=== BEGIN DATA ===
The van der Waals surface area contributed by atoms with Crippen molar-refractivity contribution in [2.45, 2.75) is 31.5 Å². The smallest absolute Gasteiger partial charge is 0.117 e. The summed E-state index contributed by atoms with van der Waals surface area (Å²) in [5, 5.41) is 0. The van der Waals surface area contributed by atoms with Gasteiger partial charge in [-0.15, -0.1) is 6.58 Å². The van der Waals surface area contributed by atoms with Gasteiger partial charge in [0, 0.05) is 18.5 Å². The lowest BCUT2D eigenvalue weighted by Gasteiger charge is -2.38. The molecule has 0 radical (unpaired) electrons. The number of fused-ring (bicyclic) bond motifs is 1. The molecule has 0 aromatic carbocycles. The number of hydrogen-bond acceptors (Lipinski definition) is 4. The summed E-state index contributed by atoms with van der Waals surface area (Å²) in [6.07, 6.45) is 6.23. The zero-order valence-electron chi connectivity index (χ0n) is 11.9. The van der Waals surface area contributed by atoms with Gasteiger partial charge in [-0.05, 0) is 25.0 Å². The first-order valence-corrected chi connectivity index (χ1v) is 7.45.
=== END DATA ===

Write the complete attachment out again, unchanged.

The van der Waals surface area contributed by atoms with Crippen molar-refractivity contribution in [2.45, 2.75) is 31.5 Å². The smallest absolute Gasteiger partial charge is 0.117 e. The summed E-state index contributed by atoms with van der Waals surface area (Å²) in [5, 5.41) is 0. The van der Waals surface area contributed by atoms with Gasteiger partial charge in [-0.15, -0.1) is 6.58 Å². The van der Waals surface area contributed by atoms with Gasteiger partial charge in [0, 0.05) is 18.5 Å². The lowest BCUT2D eigenvalue weighted by Gasteiger charge is -2.38. The molecule has 0 radical (unpaired) electrons. The number of fused-ring (bicyclic) bond motifs is 1. The molecule has 0 aromatic carbocycles. The number of hydrogen-bond acceptors (Lipinski definition) is 4. The summed E-state index contributed by atoms with van der Waals surface area (Å²) in [6.07, 6.45) is 6.23. The zero-order valence-electron chi connectivity index (χ0n) is 11.9. The van der Waals surface area contributed by atoms with Gasteiger partial charge in [-0.05, 0) is 25.0 Å². The first-order valence-corrected chi connectivity index (χ1v) is 7.45.